Talbot Jennings

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Talbot Jennings (August 24, 1894 – May 30, 1985) was an American playwright and screenwriter.

He was nominated for two Academy Awards for Best Writing and Screenplay, for Mutiny on the Bounty in 1935 and Anna and the King of Siam in 1946.[1]

Biography[edit]

He was born in 1894 in Shoshone, Idaho, his father was an Episcopal archdeacon for Idaho and Wyoming. He attended Nampa High School before World War I in which he saw active service.

After to war he went to University of Idaho and graduated Phi Beta Kappa in 1924. He was president of the Associated Students and wrote Light on the Mountains, a state history set to music. He also edited the yearbook, Gem of the Mountains, and the Blue Bucket, the English Department literary publication .

Jennings did a master's degree at Harvard University,[2] then attended Yale Drama School.[1]

Talbot wrote and co-wrote 17 screenplays including Mutiny on the Bounty, Romeo and Juliet, Anna and the King of Siam, Knights of the Round Table, The Good Earth and Northwest Passage.[1] He wrote many screenplays for television also. A story he wrote became The Sons of Katie Elder (1965), and was his last film.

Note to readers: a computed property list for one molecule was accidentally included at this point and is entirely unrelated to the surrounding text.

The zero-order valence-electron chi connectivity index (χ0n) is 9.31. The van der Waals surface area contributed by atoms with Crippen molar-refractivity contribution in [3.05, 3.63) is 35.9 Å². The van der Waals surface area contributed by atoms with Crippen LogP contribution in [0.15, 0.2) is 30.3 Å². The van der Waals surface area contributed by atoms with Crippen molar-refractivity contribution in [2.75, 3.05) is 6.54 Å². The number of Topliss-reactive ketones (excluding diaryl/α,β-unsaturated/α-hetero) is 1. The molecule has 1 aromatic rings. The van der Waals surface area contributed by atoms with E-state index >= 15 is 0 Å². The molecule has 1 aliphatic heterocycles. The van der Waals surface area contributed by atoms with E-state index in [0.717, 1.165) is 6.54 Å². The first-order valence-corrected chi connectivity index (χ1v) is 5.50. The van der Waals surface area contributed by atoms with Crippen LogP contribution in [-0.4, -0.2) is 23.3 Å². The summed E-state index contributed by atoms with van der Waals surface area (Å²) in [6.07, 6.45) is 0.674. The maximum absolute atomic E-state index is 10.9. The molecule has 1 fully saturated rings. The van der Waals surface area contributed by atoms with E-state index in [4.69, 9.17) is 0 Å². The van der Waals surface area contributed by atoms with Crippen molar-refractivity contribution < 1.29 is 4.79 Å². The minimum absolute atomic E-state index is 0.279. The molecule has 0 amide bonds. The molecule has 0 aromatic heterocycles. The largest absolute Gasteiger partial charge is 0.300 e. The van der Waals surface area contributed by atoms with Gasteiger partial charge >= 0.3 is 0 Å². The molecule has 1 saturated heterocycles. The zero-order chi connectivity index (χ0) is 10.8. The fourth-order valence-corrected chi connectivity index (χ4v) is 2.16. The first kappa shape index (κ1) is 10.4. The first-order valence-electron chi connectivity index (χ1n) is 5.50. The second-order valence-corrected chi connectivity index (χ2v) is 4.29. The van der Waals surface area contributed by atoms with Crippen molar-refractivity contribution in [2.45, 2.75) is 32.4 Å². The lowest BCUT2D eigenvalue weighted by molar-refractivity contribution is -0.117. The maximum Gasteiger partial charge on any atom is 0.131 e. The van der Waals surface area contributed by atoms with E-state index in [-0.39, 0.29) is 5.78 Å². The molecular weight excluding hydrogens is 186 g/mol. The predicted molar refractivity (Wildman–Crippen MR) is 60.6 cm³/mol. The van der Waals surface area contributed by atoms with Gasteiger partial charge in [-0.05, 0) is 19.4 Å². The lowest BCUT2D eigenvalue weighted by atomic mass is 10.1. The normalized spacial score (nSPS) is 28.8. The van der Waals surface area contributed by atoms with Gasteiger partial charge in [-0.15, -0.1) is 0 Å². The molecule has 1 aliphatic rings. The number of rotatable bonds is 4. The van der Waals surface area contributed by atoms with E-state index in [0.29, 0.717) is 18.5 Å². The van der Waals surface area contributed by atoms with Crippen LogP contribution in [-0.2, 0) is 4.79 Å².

In the 1940 B-movie The Devil's Pipeline, Richard Arlen and Andy Devine play characters named Talbot and Jennings, apparently an inside joke by one of its writers.

He died at East Glacier Park, Montana.

Plays[edit]

  • No More Frontier (1931)
  • This Side of Idolatry (1933)[3]

Films[edit]

References[edit]

  1. ^ a b c "Talbot Jennings, 90; Ex-Screenwriter". LA Times. June 9, 1985. Retrieved 21 January 2018. 
  2. ^ "Talbot Jennings. Scripts, 1926-1960". Library Archives. University of Idaho. Retrieved 21 January 2018. 
  3. ^ This Shakespeare Business Special from The Christian Science Monitor BureauH.H.. The Christian Science Monitor 20 Nov 1933: 8
  4. ^ M-G-M TO FINANCE 2 SELZNICK FILMS: Studio Also Will Distribute First Hollywood Ventures of Producer Since 1948 By THOMAS M. PRYOR Special to The New York Times.. New York Times (1923-Current file) [New York, N.Y] February 10, 1955: 27.

External links[edit]